Wolfe, who says she was a Tinder co-founder, alleged in June that she was pressured to resign after complaining about Mateen’s behavior which included “sexist, racist and otherwise inappropriate comments, emails and text messages.” She also claimed she was stripped of her “co-founder” title.

This is one of several high-profile cases that alleges sexist behavior in California’s tech industry.

Here’s the rest of what I read this week:


Social Media & Workplace Technology

HR & Employee Relations

Wage & Hour

Labor Relations

Thursday, September 11, 2014

Do your BYOD employees understand the remote-wipe?

Remote_Wipe_Apple_iPhoneMy kids are growing up. For example, we’ve now graduated from me having to wake them up in the morning for school and helping my son get dressed, to his big sister setting the alarm on her iPod, and both kids waking up and dressing without parental supervision. There is one area, however, for which my 6-year-old still requires help. Every now and again, I will hear the familiar cry of, “Daddy, I went poopies,” which beckons me into the bathroom to inspect, and, if necessary, aid his wiping technique.

Employers and employees are getting used to wiping of another kind—the remote wiping of employees’ personal mobile devices.

More and more employers are embracing BYOD (“bring your own device”) as a win-win for employers and employees. Employees get to use the device of their choice, without having to juggle multiple gadgets, while employers save on hardware costs. One survey I read (as cited by the Wall Street Journal) suggested that by 2017, half of all employers will stop providing mobile devices to employees and require them to use their own for work.

The use of personal devices for work, however, raises an important issue. How do employer ensure that company information is removed from a device if it goes missing or if an employee leaves the business. The answer is the employer must have the ability to remote-wipe the device to remove its data. What happens, however, if a remote-wipe compromises an employee’s personal data? I would argue that it is the risk employees take for BYODing. Employer have to be able to guarantee the security of their own information, even if it might compromise employee’s personal data.

SHRM predicts that “as state and federal regulations struggle to keep up with new technology, an employer’s ability to wipe employee personal cell phones and devices will likely be tested through the courts.” How can you best protect your organization from the risk of lawsuit by an employee who loses personal data through your remote-wipe of a mobile device? Have a BYOD policy—upon which employees place their John Hancock attesting to having read and understood the policy—which unequivocally states that:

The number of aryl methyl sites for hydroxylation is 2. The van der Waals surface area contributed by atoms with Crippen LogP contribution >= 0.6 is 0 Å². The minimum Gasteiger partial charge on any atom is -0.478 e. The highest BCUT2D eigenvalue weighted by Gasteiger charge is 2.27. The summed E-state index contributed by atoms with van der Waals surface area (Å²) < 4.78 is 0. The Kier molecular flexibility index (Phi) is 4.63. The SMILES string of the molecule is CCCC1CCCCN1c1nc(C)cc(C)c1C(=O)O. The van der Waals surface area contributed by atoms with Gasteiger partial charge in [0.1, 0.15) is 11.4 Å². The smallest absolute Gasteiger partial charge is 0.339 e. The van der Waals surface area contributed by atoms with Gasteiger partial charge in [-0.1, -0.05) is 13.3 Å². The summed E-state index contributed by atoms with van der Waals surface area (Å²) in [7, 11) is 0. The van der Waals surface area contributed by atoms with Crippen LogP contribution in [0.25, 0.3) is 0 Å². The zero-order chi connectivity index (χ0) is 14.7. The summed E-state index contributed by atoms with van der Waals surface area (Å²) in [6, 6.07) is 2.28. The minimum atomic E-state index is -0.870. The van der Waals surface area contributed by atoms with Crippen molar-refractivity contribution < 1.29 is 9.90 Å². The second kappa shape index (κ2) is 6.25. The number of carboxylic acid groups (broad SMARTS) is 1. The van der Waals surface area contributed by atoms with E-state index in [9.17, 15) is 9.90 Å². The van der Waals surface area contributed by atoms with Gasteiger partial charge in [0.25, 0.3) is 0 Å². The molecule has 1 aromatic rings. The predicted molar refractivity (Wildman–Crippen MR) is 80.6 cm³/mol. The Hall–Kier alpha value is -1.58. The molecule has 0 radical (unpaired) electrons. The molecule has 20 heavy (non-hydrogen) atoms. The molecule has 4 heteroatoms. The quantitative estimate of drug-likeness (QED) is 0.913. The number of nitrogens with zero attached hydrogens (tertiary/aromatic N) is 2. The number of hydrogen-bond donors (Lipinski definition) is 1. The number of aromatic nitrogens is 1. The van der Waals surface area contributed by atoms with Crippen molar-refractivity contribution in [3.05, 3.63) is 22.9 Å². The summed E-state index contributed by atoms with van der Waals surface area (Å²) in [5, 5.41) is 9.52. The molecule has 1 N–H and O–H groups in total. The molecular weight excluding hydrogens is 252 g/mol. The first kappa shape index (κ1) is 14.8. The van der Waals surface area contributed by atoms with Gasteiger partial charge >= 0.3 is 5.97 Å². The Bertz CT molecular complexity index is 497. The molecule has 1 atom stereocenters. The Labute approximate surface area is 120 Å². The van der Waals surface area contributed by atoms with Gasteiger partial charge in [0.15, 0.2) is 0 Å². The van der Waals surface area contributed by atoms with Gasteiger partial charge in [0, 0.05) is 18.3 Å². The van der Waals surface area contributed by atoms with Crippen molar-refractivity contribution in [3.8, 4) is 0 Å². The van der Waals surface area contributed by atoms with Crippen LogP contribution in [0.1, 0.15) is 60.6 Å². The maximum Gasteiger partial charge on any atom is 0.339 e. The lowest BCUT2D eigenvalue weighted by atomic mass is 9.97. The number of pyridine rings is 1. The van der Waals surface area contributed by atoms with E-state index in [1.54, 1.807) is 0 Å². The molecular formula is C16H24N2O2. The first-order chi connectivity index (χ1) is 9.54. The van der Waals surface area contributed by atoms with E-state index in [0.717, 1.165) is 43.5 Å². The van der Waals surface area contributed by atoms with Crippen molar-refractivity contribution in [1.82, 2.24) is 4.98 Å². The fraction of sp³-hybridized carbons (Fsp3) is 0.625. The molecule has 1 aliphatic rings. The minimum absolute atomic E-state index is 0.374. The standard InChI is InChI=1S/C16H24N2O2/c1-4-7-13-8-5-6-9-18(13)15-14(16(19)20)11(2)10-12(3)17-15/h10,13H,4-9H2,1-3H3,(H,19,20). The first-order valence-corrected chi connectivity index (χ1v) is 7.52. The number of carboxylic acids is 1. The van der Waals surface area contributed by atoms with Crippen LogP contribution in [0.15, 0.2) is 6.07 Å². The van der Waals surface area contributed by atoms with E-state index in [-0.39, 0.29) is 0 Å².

1. the employee’s phone will be wiped (remotely or otherwise) of all company-related information if the device is reported lost or stolen and upon the termination of employment;
  2. the employee understands that this wiping could result in the loss of personal data or information; and
  3. the employee indemnifies the company for an loss or damage that may result from the wiping of the phone under the policy.

With those protection in place before an employee decides to use his or her own personal device for work, an employee will have a harder time challenging the after-effects of a remote wipe.

As for my son, that’s for another day…

[Image by Intel Free Press [CC-BY-2.0], via Wikimedia Commons]

Wednesday, September 10, 2014

We are always being watched—Ray Rice and workplace investigations

On Monday, the NFL indefinitely suspended, and the Baltimore Ravens terminated the contract of, Ray Rice after TMZ published security camera footage of Rice hitting his then-fiancée. What’s surprising about this story isn’t that the footage existed, but that it took the NFL six months to see it and act on it.

We live in a surveilled world. There are an estimated 30 million closed-circuit surveillance cameras in the United States. There are an additional 190 million cell phones with cameras. These numbers don’t account for drones in the sky and other modes of video recording. In total, there exists the potential of 220 million recording eyes watching you at all times.

It is a brave new world of workplace investigations. He-said/she-said has been replaced by “let’s go to the tape.” If you are not considering the possibility (probability?) of an alleged incident between employees having been recorded somehow, by someone or something, you cannot and should not consider your investigation complete. There is no doubt that we have sacrificed a lot of personal privacy in the name of personal security. Employers should be using this to their advantage to leave no stone unturned in uncovering the truth about allegations of harassment and other misconduct.

[Photo by Hustvedt (Own work) [GFDL or CC-BY-SA-3.0], via Wikimedia Commons]

Tuesday, September 9, 2014

Protected activity doesn’t protect against poor performance

Yesterday brought us two different 6th Circuit cases upholding dismissals of lawsuits in which the employees alleged that their terminations followed their exercise of protected activity.